Some of the most popular Icelandic folk musicians today are Ólafur Arnalds, Jóhann Jóhannsson, and Mugison. These artists are leading the charge in creating a new sound for Icelandic folk music, and they are sure to continue to innovate and surprise in the years to come.

The use of technology

Icelandic folk music has been transformed in the modern era by the use of technology, which has allowed for new sounds and arrangements that would not have been possible in the past. By recording folk songs and then manipulating them with computers, Icelandic musicians have created a unique style of music that is still rooted in the traditional sounds of the country. This has led to a new generation of Icelandic folk musicians who are able to create music that is both traditional and modern at the same time.

The Global Impact

Although originating from a small country, the influence of Icelandic folk music can be felt all around the world. From its unique sound to the stories it tells, Icelandic folk music has inspired other genres and artists for centuries. Let’s take a closer look at the history and inspiration of modern Icelandic folk music.

The popularity of Icelandic music

No other nation has had such a profound and lasting impact on music as Iceland. For centuries, Icelandic music has been an important part of the country’s culture, and its influence can be heard in many modern genres.

Folk music has always been a central part of Icelandic music, and it remains popular to this day. Many modern Icelandic musicians have drawn inspiration from the country’s rich musical heritage, creating new interpretations of traditional songs and melodies.

Icelandic music has also been influenced by other genres, including rock, pop, and classical. In recent years, Icelandic musicians have begun to experiment with electronic music, incorporating elements of dubstep and techno into their sound.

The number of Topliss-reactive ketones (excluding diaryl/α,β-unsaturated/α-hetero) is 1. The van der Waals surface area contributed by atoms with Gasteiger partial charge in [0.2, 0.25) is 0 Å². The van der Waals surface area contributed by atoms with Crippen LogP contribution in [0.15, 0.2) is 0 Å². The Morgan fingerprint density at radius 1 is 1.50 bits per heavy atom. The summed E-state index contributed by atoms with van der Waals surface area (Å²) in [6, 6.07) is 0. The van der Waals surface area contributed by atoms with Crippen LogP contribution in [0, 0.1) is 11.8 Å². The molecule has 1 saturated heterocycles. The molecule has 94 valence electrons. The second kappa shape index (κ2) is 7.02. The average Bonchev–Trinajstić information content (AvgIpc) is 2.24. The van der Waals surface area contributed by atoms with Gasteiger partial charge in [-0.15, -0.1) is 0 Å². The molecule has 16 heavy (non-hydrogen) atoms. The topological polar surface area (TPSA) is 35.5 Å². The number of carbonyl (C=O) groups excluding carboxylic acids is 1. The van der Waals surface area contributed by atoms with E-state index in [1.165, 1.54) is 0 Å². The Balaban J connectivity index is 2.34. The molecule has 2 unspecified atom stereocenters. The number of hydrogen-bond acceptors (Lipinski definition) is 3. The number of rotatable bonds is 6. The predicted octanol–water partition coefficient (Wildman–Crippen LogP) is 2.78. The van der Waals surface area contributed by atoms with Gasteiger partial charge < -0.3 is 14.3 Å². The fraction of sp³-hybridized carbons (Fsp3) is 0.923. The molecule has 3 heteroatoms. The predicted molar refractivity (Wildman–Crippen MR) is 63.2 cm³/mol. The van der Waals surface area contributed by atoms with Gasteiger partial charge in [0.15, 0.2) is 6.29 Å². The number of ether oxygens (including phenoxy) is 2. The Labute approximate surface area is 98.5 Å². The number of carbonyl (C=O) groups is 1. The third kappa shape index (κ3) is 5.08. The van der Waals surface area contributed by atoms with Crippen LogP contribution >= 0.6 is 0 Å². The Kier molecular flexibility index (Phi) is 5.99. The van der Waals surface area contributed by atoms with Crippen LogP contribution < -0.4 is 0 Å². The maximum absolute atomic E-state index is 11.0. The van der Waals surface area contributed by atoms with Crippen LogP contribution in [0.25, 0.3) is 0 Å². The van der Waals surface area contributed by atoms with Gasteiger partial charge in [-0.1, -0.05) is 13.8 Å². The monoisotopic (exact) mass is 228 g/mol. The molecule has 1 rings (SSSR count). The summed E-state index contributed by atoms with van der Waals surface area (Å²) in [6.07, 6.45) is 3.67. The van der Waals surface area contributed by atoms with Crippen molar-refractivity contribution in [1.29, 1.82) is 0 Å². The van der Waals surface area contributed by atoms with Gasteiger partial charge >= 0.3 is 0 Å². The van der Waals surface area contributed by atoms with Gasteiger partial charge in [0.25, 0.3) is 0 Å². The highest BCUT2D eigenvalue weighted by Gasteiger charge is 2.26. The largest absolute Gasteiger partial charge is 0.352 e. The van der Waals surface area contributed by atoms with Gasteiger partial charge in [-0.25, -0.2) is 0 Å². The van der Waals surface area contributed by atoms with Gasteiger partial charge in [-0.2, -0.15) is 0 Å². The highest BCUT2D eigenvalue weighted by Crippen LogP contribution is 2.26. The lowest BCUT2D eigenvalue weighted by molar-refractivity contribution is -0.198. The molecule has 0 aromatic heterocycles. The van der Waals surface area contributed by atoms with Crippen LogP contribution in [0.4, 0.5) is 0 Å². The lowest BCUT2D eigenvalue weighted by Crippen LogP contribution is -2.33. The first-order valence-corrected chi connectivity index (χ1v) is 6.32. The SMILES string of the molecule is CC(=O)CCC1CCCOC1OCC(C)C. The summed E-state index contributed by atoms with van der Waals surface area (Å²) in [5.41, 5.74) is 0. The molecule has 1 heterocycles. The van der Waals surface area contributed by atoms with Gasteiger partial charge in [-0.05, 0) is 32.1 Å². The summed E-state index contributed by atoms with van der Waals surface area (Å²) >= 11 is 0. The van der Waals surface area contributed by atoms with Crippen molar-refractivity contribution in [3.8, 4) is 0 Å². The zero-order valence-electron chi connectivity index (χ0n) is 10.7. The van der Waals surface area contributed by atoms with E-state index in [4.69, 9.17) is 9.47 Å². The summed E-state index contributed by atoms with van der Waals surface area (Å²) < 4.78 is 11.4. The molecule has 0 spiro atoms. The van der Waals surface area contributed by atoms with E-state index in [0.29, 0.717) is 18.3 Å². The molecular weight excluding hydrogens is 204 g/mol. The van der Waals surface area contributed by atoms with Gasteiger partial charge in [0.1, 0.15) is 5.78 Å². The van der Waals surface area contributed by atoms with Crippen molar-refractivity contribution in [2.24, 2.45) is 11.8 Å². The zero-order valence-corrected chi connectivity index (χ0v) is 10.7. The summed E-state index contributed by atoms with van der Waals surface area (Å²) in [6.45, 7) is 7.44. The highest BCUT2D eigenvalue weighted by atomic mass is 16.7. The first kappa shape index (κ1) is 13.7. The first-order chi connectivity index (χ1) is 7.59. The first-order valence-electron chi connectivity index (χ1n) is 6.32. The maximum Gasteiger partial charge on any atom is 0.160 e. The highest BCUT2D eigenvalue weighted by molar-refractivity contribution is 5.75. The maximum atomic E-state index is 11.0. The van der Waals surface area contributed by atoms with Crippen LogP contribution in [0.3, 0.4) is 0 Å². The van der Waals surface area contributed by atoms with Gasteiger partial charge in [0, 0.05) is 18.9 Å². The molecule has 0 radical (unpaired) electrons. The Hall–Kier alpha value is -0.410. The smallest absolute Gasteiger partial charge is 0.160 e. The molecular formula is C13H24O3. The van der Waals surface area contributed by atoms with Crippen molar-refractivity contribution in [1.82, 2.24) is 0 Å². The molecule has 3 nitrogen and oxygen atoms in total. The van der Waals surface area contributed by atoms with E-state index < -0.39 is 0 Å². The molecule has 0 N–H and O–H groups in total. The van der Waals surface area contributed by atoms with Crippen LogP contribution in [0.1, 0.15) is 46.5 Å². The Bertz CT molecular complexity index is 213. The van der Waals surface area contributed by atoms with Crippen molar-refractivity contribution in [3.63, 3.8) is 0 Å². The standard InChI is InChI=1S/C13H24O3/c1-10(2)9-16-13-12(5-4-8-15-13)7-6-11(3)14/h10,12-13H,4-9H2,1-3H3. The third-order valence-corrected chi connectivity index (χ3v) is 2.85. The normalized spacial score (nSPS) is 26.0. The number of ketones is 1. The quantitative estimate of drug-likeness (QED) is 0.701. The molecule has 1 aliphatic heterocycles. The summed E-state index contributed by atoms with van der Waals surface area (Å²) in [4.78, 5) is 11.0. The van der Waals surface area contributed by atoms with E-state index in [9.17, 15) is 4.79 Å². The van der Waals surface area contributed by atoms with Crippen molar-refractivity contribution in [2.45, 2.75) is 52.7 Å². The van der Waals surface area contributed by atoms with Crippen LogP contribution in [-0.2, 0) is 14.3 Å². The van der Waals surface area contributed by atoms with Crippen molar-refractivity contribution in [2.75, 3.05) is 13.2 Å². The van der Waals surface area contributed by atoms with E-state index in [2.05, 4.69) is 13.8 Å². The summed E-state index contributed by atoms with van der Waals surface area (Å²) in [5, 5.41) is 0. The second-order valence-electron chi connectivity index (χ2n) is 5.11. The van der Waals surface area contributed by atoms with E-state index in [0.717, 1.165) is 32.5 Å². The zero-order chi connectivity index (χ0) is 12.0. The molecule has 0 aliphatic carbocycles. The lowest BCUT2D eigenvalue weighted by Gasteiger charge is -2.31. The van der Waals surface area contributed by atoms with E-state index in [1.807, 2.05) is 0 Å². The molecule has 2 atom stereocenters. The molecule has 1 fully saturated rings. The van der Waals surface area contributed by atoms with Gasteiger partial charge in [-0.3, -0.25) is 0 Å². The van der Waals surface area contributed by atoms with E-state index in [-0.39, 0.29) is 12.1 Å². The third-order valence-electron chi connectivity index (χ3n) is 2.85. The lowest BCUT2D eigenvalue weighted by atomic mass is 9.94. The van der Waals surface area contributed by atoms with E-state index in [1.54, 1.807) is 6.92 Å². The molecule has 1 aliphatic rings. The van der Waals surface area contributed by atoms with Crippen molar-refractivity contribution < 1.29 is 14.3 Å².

The popularity of Icelandic music has grown steadily in recent years, thanks in part to the success of bands like Sigur Rós and Of Monsters and Men. More and more people are discovering the unique beauty of Icelandic music, and it is sure to continue to inspire musicians around the world for many years to come.

The influence of Icelandic music on other genres

Though Icelandic music may not be as widely known as other genres, it has had a significant impact on other musical styles around the world. One of the most notable ways in which Icelandic music has inspired other musicians is through its use of unusual time signatures and chord progressions. These elements are often heard in jazz and rock music, and have helped to create a unique sound that is distinctly Icelandic.

In addition to its influence on popular music, Icelandic folk music has also been an important source of inspiration for classical composers. Many of Iceland’s most famous composers, such as Johan Halvorsen and Jean Sibelius, were influenced by the country’s folk music tradition. Halvorsen even went so far as to include folk melodies in his compositions, something that was relatively unheard of at the time.

While Icelandic music may not be as well-known as other genres, it has had a significant impact on the development of modern music. With its unique sound and fascinating history, Icelandic music is sure to continue to inspire musicians for years to come.